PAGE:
{8} In Part Two, “The Music,” Murray presents a survey of Rosetti’s entire catalog, highlighting particular pieces of interest. The chapters are broken up by genre, such as: Symphonies, Concertos, Chamber Music, Domestic Music: Keyboard Pieces and Lieder, Music for the Church, and Harmoniemusik (wind band music). Murray highlights Rosetti’s ingenuity, in particular, in writing for winds and brass in his concertos and symphonies, directly linked to the quality of his colleagues he was writing for at Wallerstein. Where Mozart codified the piano concerto in writing twenty-seven examples, Rosetti may be on the road of comparable distinction for the horn, as he composed sixteen concertos for solo horn and an additional six for two horns. This is just one example of Rosetti’s situation at Wallerstein of knowing his fellow musician’s capabilities extremely well. While Murray is quite concerned with proving that Rosetti was a competent composer in terms of formal and harmonic procedures, it would be wonderful for a future scholar to situate kleinmeister composers, including Rosetti, within the Galant musical analyses such as those in Robert Gjerdingen’s Music in the Galant Style (Oxford, 2007). Gjerdingen’s work in comparing many lesser-known composers alongside their more famous counterparts could be a nice way to contextualize Rosetti’s style with that of his contemporaries. 

{9} In all of this musical discussion and analysis however, the difficulty in Part Two lies in trying to describe the grace, delicate texture, subtlety of orchestral color, and ingenuity of Rosetti’s musical style from text and score snippets alone. The author seeks to describe the music as much as possible in prose, and the additional extra resources and score examples on the website do help. However, this monograph would be a project that would greatly benefit from the inclusion of accompanying recordings, such as those in Nina Treadwell’s Music and Wonder in the Medici Court (University of California, 2008). A survey of music retailers and YouTube reveals that members of the early music community are taking up the torch in recording this music to promote Rosetti’s works beyond that of the printed page, of the score, or academic tome. Modern editions are slowly becoming available, and many of the Rosetti manuscripts are also available on, but much of his catalogue remains unknown to scholars as well as the general public.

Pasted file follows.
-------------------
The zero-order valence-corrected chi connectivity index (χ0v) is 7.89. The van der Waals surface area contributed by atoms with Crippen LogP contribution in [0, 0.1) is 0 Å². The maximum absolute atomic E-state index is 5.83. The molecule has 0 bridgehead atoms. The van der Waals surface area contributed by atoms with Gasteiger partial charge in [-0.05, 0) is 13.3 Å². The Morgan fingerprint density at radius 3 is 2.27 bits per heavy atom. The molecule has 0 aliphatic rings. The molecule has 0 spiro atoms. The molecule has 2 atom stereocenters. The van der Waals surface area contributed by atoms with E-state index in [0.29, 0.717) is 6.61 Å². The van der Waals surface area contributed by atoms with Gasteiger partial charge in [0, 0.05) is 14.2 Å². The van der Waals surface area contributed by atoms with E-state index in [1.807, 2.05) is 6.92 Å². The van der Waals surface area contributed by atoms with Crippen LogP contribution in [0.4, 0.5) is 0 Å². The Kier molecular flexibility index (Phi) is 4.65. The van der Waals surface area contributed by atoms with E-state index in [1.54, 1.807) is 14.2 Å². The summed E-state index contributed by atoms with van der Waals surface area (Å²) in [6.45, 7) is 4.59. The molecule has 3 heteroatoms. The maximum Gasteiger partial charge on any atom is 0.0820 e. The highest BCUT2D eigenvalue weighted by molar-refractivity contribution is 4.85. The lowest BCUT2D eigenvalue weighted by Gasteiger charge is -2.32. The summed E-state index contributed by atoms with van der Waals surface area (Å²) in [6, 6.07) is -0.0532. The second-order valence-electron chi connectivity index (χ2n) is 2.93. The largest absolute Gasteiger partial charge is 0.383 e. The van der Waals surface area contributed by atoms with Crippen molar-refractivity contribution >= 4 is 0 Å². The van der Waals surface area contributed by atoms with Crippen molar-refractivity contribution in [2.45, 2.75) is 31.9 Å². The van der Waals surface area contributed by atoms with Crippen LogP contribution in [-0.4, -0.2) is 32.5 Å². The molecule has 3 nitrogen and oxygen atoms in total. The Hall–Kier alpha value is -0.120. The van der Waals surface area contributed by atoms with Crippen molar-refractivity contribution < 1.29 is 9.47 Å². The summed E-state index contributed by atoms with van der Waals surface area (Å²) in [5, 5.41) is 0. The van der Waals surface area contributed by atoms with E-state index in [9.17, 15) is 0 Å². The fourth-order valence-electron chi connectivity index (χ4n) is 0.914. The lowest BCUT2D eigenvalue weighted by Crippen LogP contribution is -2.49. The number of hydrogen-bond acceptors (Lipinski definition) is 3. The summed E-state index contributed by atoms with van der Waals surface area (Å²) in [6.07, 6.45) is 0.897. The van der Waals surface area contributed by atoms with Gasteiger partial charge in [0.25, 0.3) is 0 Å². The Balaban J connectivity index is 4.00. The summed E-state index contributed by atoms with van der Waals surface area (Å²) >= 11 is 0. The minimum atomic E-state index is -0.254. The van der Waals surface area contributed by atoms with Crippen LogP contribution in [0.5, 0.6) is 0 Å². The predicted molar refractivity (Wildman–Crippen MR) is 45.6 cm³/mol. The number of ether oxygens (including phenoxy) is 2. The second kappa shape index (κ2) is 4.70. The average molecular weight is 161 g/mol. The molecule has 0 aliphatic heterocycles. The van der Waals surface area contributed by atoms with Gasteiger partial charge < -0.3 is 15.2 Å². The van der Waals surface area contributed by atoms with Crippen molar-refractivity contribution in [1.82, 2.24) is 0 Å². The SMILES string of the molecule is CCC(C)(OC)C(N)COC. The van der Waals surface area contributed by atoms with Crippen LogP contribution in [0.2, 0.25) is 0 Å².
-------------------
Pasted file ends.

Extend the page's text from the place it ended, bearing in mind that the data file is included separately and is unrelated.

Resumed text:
{10} At the end of The Career of an Eighteenth-Century Kapellmeister, I was left with a few questions about the more intriguing details of Rosetti’s life, such as the discrepancy between the Germanicized/Italianicized versions of his name (Anton Rösler vs. Antonio Rosetti).  I wondered, too, how his music may or may not have fit in with perceptions of Italian music in Germany and Bohemia. More striking, however, are the questions posed by Murray’s closing chapter, which asks the very real question of how does someone like Rosetti, and this kind of life and legacy, get forgotten? How did the history of the Classical Era get simplified down, as Neal Zaslaw laments, as “the least well represented in the area of scholarly publication” and boiled down to being “simply the age of Haydn, Mozart, and perhaps Gluck”? 2 Again, the question is an open door for a new generation of scholars to continue Murray’s work on composers such as Antonio Rosetti, to along the way discover that while we don’t have to deal with periwigs in 2014, many of the issues that contemporary musicians and composers struggle with today have been negotiated and renegotiated in order to define ‘success’ for quite some time. I’m sure more than a few of today’s musicians wouldn’t mind citing this text to argue for bringing back wine and beer as part of their benefits package (99), but I think the violists would definitely take issue with doubling on horn again.


Lindsey Strand-Polyak holds a Ph.D./M.M. in Musicology and Violin Performance from the University of California, Los Angeles, is the Guest Director of the UCLA Early Music Ensemble, and is active as a baroque violinist and violist throughout the United States.  



  1. Associated Press, “A Stradivarius Lost 27 Years Now Brings Tug-of-War,” New York Times, October 23, 1994, (accessed July 31, 2014).
  2. Neal Zaslaw, Introduction to A-R Editions’ “Recent Researches in the Music of the Classical Era,” (accessed July 31, 2014).